Elderly need to be vaccinated too
Pneumonia is third leading cause of death here
Pneumonia is said to be an old man's friend - it accompanies him to the end of his life.
But as the third leading cause of death here, the lung infection can hardly be considered a friend, said Dr Leong Hoe Nam, an infectious disease physician at Rophi Clinic.
Pneumonia happens when a germ invades the respiratory system.
"The germs break through the natural barriers and overwhelm the local defence systems. The viruses in particular pair up with the bacteria for a doubly potent infection.
"The viruses do the first wave, and the bacteria that are hiding at the back of the throat fall in the lungs and deliver the second blow. Sometimes, this can be fatal," he said.
The young and the old are at risk, as with those with pre-existing conditions such as diabetes and heart disease.
The young will likely recover from it, but the old may die.
A healthy lifestyle, while encouraged, is no panacea for all infections.
Dr Leong said: "The best gift anyone can give their elderly loved ones would be a gift of vaccine. A yearly influenza vaccine coupled with the two pneumococcal vaccines (PCV 13 and PPV 23) taken at 65 is the best assurance that the elderly stay healthy with us.
"The vaccines are now Medisave-claimable."
WHAT ARE SOME COMMON SYMPTOMS OF PNEUMONIA?
Common symptoms include fever, cough, breathlessness and phlegm. The patient may have one or all of these symptoms. To complicate matters, some patients (such as those with tuberculosis or mycoplasma) may have pneumonia and yet not know it.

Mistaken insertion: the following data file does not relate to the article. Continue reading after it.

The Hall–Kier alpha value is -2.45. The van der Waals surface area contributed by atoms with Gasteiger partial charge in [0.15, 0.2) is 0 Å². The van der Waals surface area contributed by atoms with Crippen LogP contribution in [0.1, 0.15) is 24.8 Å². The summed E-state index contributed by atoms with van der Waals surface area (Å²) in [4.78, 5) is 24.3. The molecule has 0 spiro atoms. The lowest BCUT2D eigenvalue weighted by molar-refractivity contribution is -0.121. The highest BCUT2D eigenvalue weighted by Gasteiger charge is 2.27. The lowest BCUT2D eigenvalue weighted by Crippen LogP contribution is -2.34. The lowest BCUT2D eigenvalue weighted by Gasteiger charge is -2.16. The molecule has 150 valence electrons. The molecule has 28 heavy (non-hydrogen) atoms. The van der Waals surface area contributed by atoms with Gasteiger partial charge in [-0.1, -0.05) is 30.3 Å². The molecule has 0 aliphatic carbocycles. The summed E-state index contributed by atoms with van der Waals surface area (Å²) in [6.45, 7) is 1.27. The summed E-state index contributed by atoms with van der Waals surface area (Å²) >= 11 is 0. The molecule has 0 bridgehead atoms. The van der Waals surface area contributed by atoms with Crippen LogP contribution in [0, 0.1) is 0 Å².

WHAT HAPPENS IF IT IS LEFT UNTREATED?
If untreated, it will gradually worsen. The patient will feel unwell and become increasingly lethargic. Some individuals may feel breathless as the disease worsens. By this time, the patient will seek medical help and require hospitalisation.
With appropriate treatment, most patients recover, but some may first require mechanical ventilation. Some eventually die.
HOW CAN PNEUMONIA BE PREVENTED?
We can minimise pneumonia risk by keeping healthy, not smoking, avoiding industrial smoke and haze, and being compliant to the treatment for existing illnesses such as diabetes and chronic renal failure.
If your immunity is low, you should also avoid crowded places.
Understanding that pneumonia is caused by viruses and bacteria, and that they cooperatively strike the patient, it makes sense to be vaccinated against them. Two vaccines that will help include the 4-valent (4 in 1) influenza vaccination and the pneumococcal vaccination.
The best gift anyone can give their elderly loved ones would be a gift of vaccine.
For maximum benefit, individuals should take the influenza vaccination yearly, and both types of pneumococcal vaccination (PCV 13, PPV 23) at 65 years old.
These pneumonia vaccinations can be taken earlier (before 65) if there are other pre-existing conditions.
WHY DO THE ELDERLY NEED THE VACCINATION?
We are used to the young getting vaccinations but not the old. In fact, many elderly patients say they are strong as they grew up eating "rubbish". They fail to recognise that the immune system gradually fails with time. And we need vaccinations to help bring our immunity up to par.
Unlike temperate countries, where there is a winter season, we are not reminded to go for our annual influenza vaccinations. This becomes a missed opportunity to remind the elderly to take their pneumonia vaccine at the age of 65.
Similarly, the short consultations doctors have with their patients do not provide the time for discussion on vaccinations.